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The westward movement of the American population occurred in intermittent flurries of settlement. The first began early in the nation's history, resulting in the statehood of Vermont, Kentucky, Tennessee, and Ohio, all of which were admitted to the Union between 1791 and 1803. With the Louisiana Purchase the US doubled in size, opening up new regions to exploration and settlement. Once the War of 1812 ended, expansion began in earnest. The government was eager to enlarge the Union, and, accordingly, six new states joined the Union between 1816 and 1821: Indiana, Mississippi, Illinois, Alabama, Maine, and Missouri.
Settlers of the west, called pioneers, usually migrated as families and settled along the rivers of the West in order to facilitate trade. Pioneers often settled among others who hailed from the same areas of the East, or shared similar customs or religion. For instance, Indiana was overwhelmingly populated by southern migrants. As a result, many New Englanders chose not to settle there and instead moved on to Michigan, which became primarily populated with former New England residents. Even before there were organized cities and towns, there was a strong sense of cooperation and community in the West. Inhabitants met regularly to participate in sports and hold fairs, parties, and "hoedowns," or dances.
There was a measure of rivalry between East and West, which was ever-present in the minds of many western settlers. Easterners thought westerners were primitive and uncouth, and westerners in turn chided the East for its soft and luxurious lifestyle. The identity of the West grew up around the ideals of simplicity, openness, and honesty. This identity was universally known throughout the settlements, and the westerners strove to support it with actions, consistently trying to demonstrate their simplistic sophistication to easterners and the eastern press, which painted the west as the domain of the unintelligent and backwards.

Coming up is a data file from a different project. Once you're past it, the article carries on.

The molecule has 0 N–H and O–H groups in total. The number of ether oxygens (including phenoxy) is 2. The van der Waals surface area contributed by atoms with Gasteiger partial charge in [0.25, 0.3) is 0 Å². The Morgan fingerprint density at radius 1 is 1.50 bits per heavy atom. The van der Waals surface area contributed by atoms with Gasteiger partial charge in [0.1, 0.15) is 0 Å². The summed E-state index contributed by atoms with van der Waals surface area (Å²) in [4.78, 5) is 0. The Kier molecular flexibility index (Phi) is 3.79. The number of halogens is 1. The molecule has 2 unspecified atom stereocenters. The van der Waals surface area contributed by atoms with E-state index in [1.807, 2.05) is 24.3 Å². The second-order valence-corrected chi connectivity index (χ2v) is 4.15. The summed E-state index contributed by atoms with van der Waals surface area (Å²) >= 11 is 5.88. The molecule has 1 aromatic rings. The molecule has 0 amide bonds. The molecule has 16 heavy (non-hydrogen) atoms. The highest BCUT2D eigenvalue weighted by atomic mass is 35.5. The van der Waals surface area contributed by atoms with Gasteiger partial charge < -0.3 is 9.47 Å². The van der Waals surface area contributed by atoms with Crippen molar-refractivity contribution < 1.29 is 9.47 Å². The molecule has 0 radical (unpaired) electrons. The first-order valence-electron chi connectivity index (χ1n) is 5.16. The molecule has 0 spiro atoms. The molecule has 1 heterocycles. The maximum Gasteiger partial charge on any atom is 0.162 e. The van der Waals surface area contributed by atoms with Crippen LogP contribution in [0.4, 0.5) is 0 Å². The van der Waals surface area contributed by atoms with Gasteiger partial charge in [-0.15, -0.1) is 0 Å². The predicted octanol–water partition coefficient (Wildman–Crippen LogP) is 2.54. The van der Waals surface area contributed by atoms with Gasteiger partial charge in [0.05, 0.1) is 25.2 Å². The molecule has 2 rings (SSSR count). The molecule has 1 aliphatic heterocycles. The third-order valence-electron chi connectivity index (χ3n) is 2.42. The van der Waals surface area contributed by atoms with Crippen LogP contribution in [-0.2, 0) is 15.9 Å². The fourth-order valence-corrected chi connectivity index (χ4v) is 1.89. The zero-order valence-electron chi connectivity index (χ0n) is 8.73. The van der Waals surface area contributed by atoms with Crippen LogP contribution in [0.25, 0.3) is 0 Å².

The federal government encouraged western expansion throughout the early nineteenth century. Most prominently, soldiers had been promised western lands in return for enlisting in the American army during the War of 1812. A total of six million acres were dealt in this manner as "military bounties," and many soldiers moved west at their earliest convenience to find arable land for farming after the war's end in 1814. Furthermore, in 1816, Congress authorized the appropriation of funds for the formerly postponed project of construction of a National Road, which by 1838 reached Vandalis, Illinois, and was widely used as a connection to western lands.
In 1806, Zebulon Pike journeyed into the Rockies of what is now southern Colorado and sighted the peak now named for him. The Lewis and Clark explored laand in the Far West. Both of these expeditions returned East with maps of the explored territory and stories that quickly became exaggerated into the legend of the West, which enticed many an easterner to risk the uncertain journey to the little known territory.
The first settlers of the West, who in settling opened the west up to further settlement, were entrepreneurial fur traders. In 1811, John Jacob Astor of New York, founded Astoria at the mouth of the Columbia River in Oregon as a center for the fur trade. In the 1820s and 1830s, fur trading grew up all along the Missouri river. Some white fur traders became legends in their own time for their astounding feats of bravery in surviving harsh conditions to gather and sell furs. These "mountain men" included Jedediah Smith, Kit Carlson, and Jim Beckwourth. All of them became intertwined in the legend of the West.
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